Primary Colors and political morality
I do get a bit behind in my film reviews, or my film viewing - sixty-two years behind in the case of Dragonwyck, but only ten years in the case of Mike Nichols's Primary Colors, but with this latter, the subject at least is not out of date, and we find it in every political campaign. In the recent federal election campaign, Rudd's one-time visit to a strip club, and a tenuous link with WA inc's notorious [I'm not entirely sure why] Brian Burke, were just two attempts to bring the scandalous and salacious into the political fray.
Primary Colors takes aim at the most magnetic of recent politicians, Bill Clinton [magnetic especially in attracting scandal], by creating a fiction with obvious parallels. Presidential hopeful Jack Stanton [John Travolta] and his savvy wife Susan [Emma Thompson] have a way of sucking people into the stream of their ambition and enthusiasm, and the film is largely seen from the perspective of one such sucked-in character, Henry Burton [Adrian Lester], who becomes Stanton's campaign manager. It's an extremely well-written film, and the performances of Thompson and Travolta, and Kathy Bates as a torrential and formidable campaign force who joins up with the Stantons after years of questionable absence, are a joy to watch.
I'm not going to review the film, though, as such. I'm more interested in the dilemmas raised. I should start with my general view, which will of course soon be qualified, that having sex more often, and with more people, is a Good and Healthy thing.
First qualification, or problem, is that most people don't agree with this statement, or at least with the 'more people' bit. Fidelity and loyalty are viewed as a positive, and Robert Manne amongst others has emphasized this. My own view is that having sex with a variety of people isn't necessarily proof of disloyalty, and that there is a confusion between sex and love, though admittedly the road of promiscuity is a hard road to hoe for a genuinely loving and loyal person, given human jealousies and possessiveness. And to travel that road under the spotlight of a political life is essentially impossible, unfortunately.
While a lot more could be said about the above confusion [about the meaning of sex in the context of human relations], I'll leave much of that to my online fiction which tries to explore many of these issues. Another matter dealt with in Primary Colors is that of sex and power. The high-flying Presidential candidate who takes advantage of a friend's bedazzled daughter, the Governor who has no trouble and no compunction about seducing his secretary, etc. As the film shows, these issues cut more than one way - the secretary may have no compunction about exaggerating a dalliance into a full-blown affair, for the purpose of extorting money or favours. Jack Stanton tries to 'clear his name' via DNA tests and such, but some might feel that this misses the point, which is that Stanton shouldn't use his personal charisma or political status to exploit the vulnerable and naive. On the other hand, there seems to have been enough people willing to turn a blind eye, or even to have been quietly approving of his behaviour, for him to have gotten away with it [sorry, I'm switching my thinking here from Stanton to Clinton, though Stanton too was successful in the Presidential race].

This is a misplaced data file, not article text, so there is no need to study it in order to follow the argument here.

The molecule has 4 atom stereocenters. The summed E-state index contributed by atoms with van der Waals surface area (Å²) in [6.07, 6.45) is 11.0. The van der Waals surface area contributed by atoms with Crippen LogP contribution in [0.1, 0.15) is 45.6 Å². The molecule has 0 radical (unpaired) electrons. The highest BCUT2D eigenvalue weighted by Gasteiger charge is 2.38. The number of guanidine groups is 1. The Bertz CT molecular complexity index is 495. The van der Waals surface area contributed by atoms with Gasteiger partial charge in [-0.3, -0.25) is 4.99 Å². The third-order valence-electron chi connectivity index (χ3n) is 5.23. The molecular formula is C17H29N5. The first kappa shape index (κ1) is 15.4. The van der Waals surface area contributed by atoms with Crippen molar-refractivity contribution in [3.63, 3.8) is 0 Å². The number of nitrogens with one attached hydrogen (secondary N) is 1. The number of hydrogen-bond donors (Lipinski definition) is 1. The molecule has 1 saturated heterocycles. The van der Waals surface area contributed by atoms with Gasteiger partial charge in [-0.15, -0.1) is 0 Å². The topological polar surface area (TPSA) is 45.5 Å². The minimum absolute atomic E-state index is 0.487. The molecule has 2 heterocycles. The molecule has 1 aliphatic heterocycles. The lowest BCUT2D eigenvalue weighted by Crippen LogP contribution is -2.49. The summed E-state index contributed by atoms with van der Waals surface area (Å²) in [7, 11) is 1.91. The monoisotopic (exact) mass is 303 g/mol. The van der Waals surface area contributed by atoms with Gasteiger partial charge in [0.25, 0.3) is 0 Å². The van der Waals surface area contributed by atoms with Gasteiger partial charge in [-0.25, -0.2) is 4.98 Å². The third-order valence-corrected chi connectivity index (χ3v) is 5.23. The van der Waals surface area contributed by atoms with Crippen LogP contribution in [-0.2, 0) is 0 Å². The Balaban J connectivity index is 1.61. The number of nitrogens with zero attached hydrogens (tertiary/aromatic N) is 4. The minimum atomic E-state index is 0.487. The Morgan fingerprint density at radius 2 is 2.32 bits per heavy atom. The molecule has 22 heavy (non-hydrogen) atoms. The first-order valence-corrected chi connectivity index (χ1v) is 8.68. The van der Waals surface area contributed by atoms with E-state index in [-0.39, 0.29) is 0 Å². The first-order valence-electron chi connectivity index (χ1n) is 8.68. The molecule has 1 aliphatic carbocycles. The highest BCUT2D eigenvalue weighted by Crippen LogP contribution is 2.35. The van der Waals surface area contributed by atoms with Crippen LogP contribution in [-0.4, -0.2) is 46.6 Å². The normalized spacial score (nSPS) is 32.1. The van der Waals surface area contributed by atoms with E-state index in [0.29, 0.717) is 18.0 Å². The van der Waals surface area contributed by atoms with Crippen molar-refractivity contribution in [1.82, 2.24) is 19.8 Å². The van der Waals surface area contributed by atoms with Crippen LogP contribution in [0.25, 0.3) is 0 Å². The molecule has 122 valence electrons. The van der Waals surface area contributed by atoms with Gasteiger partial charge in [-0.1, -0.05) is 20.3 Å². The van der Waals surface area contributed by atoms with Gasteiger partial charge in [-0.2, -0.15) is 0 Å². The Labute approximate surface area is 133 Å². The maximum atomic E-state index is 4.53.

One possible explanation for this is that people are aware [however consciously] of the harm principle, and that the question of the harm caused by a few, or even more than a few, dalliances in the context of a marriage the openness of which is itself an open question, is at the very least difficult to determine. One of the problems for me, I confess, is that the Stantons/Clintons would never admit to their marriage being an open one, if that's what it is, for fear of losing the support of vast numbers of more conservative voters. This is one of the points of the film, of course - how pragmatic are we allowed to be, in order to get elected? If Clinton's 'closed' - and close - marriage is a sham [but note that the pair are still very much together], what about, say, his religion? After all, we all know that, more than in any other country, the USA's leadership aspirants have no option but to be practicing Christians. So is Clinton really a god-fearer? How much is sincere, and how much pretence?
These issues are perennial for all campaigners in all democratic elections, and they come with the territory of representative democracy. You could even say it's the poison at the heart of this system. Is this candidate/incumbent saying what she's saying in order to get into/stay in power, or does she really feel and believe it? Did Howard throw money and resources at the tax payer because he felt they deserved it, or to get re-elected? Were his actions re Aboriginal communities and the abuse of Aboriginal children a matter of sincere conviction or political expediency? Some of these question are much more easy to answer than others.
The Clinton warts-and-all Presidency was something of a victory for flawed, ambitious humanity, though I see the flaws rather differently from most. In the film, someone commits suicide because she has ideals that the Stantons don't live up to - but nobody can be expected to live up to the ideals of others, or even to be aware of them. As it happens, the Stantons are by turns exploitative and compassionate, as we all are. I suppose the best way to judge them is also the most painstaking - to analyse who gets hurt and who benefits, how many and by how much.
It's essentially a never-ending process.